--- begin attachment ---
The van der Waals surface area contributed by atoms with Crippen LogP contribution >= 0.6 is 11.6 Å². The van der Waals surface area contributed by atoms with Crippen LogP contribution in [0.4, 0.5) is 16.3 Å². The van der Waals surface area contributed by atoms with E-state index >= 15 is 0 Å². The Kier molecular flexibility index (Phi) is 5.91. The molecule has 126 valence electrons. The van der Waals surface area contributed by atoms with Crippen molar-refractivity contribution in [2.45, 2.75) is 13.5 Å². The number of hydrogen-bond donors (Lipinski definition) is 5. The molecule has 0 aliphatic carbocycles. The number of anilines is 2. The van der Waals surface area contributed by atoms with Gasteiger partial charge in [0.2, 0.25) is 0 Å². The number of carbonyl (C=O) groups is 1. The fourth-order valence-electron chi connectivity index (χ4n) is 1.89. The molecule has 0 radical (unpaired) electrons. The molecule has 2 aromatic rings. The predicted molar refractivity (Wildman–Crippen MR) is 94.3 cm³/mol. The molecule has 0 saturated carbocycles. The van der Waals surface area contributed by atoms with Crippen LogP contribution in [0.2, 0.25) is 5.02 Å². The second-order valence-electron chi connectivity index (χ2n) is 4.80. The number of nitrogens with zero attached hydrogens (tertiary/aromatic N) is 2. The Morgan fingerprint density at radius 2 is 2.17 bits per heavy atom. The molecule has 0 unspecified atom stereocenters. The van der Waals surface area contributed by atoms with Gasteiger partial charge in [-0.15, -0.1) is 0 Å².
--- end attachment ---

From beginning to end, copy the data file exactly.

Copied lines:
The van der Waals surface area contributed by atoms with Crippen LogP contribution >= 0.6 is 11.6 Å². The van der Waals surface area contributed by atoms with Crippen LogP contribution in [0.4, 0.5) is 16.3 Å². The van der Waals surface area contributed by atoms with E-state index >= 15 is 0 Å². The Kier molecular flexibility index (Phi) is 5.91. The molecule has 126 valence electrons. The van der Waals surface area contributed by atoms with Crippen molar-refractivity contribution in [2.45, 2.75) is 13.5 Å². The number of hydrogen-bond donors (Lipinski definition) is 5. The molecule has 0 aliphatic carbocycles. The number of anilines is 2. The van der Waals surface area contributed by atoms with Gasteiger partial charge in [0.2, 0.25) is 0 Å². The number of carbonyl (C=O) groups is 1. The fourth-order valence-electron chi connectivity index (χ4n) is 1.89. The molecule has 0 radical (unpaired) electrons. The molecule has 2 aromatic rings. The predicted molar refractivity (Wildman–Crippen MR) is 94.3 cm³/mol. The molecule has 0 saturated carbocycles. The van der Waals surface area contributed by atoms with Crippen LogP contribution in [0.2, 0.25) is 5.02 Å². The second-order valence-electron chi connectivity index (χ2n) is 4.80. The number of nitrogens with zero attached hydrogens (tertiary/aromatic N) is 2. The Morgan fingerprint density at radius 2 is 2.17 bits per heavy atom. The molecule has 0 unspecified atom stereocenters. The van der Waals surface area contributed by atoms with Gasteiger partial charge in [-0.15, -0.1) is 0 Å².